The notice of proposed rulemaking, put forth by the agency's Employment and Training Administration, would revise the Wagner–Peyser Act to make sure all states have uniform U.S. Employment Service staffing requirements, returning the Employment Service staffing to a previous model that existed for decades.  It would also revise data collection requirements so that the number of MSFWs accessing supportive services – and not just career services - would be recorded.
When Employment Service staffing requirements were changed in 2019 - purportedly to give states more flexibility - AFOP objected to it in the public comments with the view that it would negatively impact farmworkers. 
View AFOP’s 2019 letter here.
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US Department of Labor Seeks to Increase Southeast Agricultural Industry’s Compliance

USDOL Wage & Hour Division
March 17, 2022

The U.S. Department of Labor’s Wage and Hour Division is continuing its multi-year education and enforcement initiative to increase compliance with federal labor laws in the Southeast’s agricultural industry.  In addition to enforcement activity, the initiative provides compliance assistance to employers and educates workers and other stakeholders.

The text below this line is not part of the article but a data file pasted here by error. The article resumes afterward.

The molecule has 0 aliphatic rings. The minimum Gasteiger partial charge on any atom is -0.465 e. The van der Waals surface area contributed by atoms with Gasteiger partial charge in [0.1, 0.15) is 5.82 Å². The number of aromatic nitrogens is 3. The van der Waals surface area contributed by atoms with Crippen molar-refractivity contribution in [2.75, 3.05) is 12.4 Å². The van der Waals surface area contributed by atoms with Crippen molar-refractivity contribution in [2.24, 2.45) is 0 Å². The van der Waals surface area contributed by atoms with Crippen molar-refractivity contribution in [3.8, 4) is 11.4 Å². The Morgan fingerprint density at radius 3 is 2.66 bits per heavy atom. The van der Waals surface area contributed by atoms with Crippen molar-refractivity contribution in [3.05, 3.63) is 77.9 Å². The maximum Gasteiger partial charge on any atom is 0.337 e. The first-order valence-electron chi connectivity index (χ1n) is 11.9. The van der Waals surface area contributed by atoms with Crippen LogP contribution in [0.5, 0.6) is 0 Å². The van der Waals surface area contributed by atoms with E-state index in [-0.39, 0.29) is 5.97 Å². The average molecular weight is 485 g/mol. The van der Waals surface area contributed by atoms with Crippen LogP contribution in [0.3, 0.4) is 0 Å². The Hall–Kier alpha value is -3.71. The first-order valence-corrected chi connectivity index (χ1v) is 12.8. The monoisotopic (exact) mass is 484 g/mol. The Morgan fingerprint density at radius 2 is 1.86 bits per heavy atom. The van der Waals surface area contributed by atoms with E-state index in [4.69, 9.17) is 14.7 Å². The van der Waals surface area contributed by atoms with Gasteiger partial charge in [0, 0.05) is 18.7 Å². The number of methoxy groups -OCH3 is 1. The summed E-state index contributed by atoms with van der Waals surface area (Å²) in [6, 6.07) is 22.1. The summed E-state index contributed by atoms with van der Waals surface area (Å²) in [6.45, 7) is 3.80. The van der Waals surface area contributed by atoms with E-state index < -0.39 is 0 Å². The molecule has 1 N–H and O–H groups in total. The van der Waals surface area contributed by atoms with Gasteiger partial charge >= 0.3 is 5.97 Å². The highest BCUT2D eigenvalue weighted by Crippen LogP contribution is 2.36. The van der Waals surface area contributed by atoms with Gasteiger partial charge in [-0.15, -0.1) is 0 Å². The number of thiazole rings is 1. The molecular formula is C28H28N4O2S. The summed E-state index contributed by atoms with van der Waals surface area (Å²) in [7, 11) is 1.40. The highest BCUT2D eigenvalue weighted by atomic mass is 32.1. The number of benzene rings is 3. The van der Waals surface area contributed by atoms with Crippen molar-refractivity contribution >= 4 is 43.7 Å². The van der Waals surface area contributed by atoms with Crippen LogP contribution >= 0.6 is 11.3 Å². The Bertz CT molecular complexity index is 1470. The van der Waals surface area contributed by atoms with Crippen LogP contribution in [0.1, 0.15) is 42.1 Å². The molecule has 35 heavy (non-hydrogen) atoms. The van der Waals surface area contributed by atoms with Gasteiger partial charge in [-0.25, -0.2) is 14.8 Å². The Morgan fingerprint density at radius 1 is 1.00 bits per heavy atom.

The division and industry stakeholders in Alabama, Florida, Georgia, Kentucky, Mississippi, North Carolina, South Carolina and Tennessee, are exploring methods to raise industry awareness and provide tools to increase compliance.  In the months ahead, the division will complete investigations and provide outreach to workers and employers – and when necessary – leverage H-2A debarment and certificate revocations.
In 2021, investigators in the division’s Southeast Region found violations in 81 percent of the nearly 300 investigations they completed of agricultural employers. These investigations found that the employers owed more than $1.9 million to more than 4,000 employees and led the division to assess more than $1.7 million in civil money penalties. During that timeframe, the division debarred seven Southeast growers and farm labor contractors from eligibility to participate in the H-2A temporary labor certification agricultural guest worker program.